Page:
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Gifting Grains for the Business of Community Livelihood

By Nichole Stevens

Commodities for Communities is a gifting mechanism that allows farmers, producers, farm operators and land owners to donate a portion of their crops, their livelihood, back to the University of Tennessee Foundation. A process of making a contribution is simple. Funds from the sale of the commodity gift, primarily corn, soybean and wheat, are designated to a UT program of their choosing.

The majority of producers and landowners live on an annual basis. They contribute the commodity of their choosing at the end of each harvest season, making yearly contributions through gifts of grain to fund UT Extension endowments for agriculture programming. The funds enhance the UT Institute of Agriculture’s role of extension, research and education at the county level.

soybeans, wheat

UT Extension hosts the 19th annual Grain and Soybean Producers Conference on Thurs., Feb. 6, 2014, in Dyersburg, Tenn.

When asked why producers and landowners support the Commodities for Communities program, Michele Sides, Director of Advancement for the Office of Institutional Advancement for UTIA in Jackson, TN said “they have been very excited to know that this is a program that’s going to help them locally. It’s something they will be able to see benefits from realized in their county.”

So far, CFC, which is a farmer-developed concept, operates in Dyer, Crockett, Gibson, Weakley, Fayette, and Obion counties in Tennessee. A grower will deliver the commodity, ranging anywhere from 50-1,000 bushels, to a local grain elevator and inform the business that he/she wishes to transfer ownership of the commodity to the UT Foundation. The elevator operator will complete the necessary forms, and the UT Foundation will order the sale of the commodity. By directly transferring commodities, as opposed to selling the commodity and making a gift from the proceeds, growers receive valuable tax savings in the process. CFC is an easy way for producers to contribute to their county’s needs through their harvest.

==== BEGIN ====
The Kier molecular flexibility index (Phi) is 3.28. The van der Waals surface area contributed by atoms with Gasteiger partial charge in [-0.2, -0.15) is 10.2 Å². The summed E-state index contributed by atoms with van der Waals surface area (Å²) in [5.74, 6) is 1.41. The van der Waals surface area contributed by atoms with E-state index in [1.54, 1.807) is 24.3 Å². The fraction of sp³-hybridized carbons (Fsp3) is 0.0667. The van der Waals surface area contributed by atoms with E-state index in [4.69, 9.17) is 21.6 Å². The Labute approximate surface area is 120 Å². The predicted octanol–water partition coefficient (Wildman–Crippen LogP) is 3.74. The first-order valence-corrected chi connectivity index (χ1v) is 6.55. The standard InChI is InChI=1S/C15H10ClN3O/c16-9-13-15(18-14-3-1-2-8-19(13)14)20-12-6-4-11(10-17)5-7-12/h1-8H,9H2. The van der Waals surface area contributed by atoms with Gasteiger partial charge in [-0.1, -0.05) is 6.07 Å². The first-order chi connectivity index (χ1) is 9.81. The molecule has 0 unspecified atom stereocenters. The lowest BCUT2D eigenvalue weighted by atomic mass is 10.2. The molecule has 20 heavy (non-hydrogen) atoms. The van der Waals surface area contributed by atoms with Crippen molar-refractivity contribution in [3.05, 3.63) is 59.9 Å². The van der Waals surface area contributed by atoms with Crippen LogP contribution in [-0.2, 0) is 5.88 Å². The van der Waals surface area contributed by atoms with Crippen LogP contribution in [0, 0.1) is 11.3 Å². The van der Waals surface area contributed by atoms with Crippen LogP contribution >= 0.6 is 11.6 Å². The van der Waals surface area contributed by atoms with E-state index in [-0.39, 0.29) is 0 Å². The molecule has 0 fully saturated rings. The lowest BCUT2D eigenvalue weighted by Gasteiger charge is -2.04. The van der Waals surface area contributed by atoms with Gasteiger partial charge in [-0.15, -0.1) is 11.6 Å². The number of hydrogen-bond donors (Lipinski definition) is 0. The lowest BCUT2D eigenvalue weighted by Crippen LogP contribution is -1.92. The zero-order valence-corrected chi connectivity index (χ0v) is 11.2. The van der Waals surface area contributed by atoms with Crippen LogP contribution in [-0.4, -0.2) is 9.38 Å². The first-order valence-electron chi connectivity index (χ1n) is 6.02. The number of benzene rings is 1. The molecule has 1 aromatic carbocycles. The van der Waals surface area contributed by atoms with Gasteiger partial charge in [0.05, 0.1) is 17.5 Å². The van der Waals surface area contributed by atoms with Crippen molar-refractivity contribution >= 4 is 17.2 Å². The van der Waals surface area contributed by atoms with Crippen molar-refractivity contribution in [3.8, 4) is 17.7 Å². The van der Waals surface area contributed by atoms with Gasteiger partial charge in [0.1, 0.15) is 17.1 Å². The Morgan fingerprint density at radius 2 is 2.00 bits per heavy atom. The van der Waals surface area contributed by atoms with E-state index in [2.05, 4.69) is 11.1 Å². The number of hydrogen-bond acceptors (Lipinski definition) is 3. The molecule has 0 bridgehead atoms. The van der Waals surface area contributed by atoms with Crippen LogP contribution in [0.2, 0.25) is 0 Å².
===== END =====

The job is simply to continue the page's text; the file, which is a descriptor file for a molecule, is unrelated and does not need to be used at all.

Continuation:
“Producers recognize how extension is funded by federal, state and local government and have seen the impacts in their county programs when budgets are tough. They wanted to establish something now, an endowment, that would allow future generations to have access to a local agriculture extension agent and enhanced education programs that will benefit their farm businesses.”

Matt Fennel (Dyer County), the first person to give to Commodities for Communities.

Matt Fennel of Dyer County

CFC originated in Dyer County, which has multiple agriculture agents available to farmers. Dyer County producers saw that UT Extension offers invaluable resources for their agriculture businesses. They can get the information from many sources about farming practices, but what they rely on is research-based information they can only get through their local UT-Extension office.

“We reach a lot of people through local extension offices. The people in the communities that utilize those resources offered through the offices are some of our biggest supporters and really value what we offer as a land grant university,” said Sides. “The local offices open up a lot of doors for people who weren’t connected to the university. Many of the people served locally at those offices, including many of the farmers who participate in CFC have no other connection to UTIA.”

Sides said the biggest challenge for CFC is showing farmers that they will be able to see the difference in their community. Like any diffusion of an idea, the pace depends on acceptance, and so far, Sides said community has been very receptive of it.

To date, more than $150K has been contributed to these local endowments.

“It’s also been very exciting to see how they’re talking at local co-ops and coffee shops and spreading the word of it,” said Sides. “As soon as producers in another county heard about it, they were calling and wanted to know how to start it in their county.”

Many members of the farming community have taken it as a friendly competition between counties to grow their county endowments. It has grown exponentially because it is producer driven rather than agent driven.

“It’s eye-opening to see exactly the scope and magnitude of a lot of these farming operations and what people do on a daily basis to support agriculture across the state,” said Sides. “I love my job and it has been very exciting to work with such a great group of people.”

Commodities for Communities was nominated as a Partnership that Makes a Difference. Click here to read more.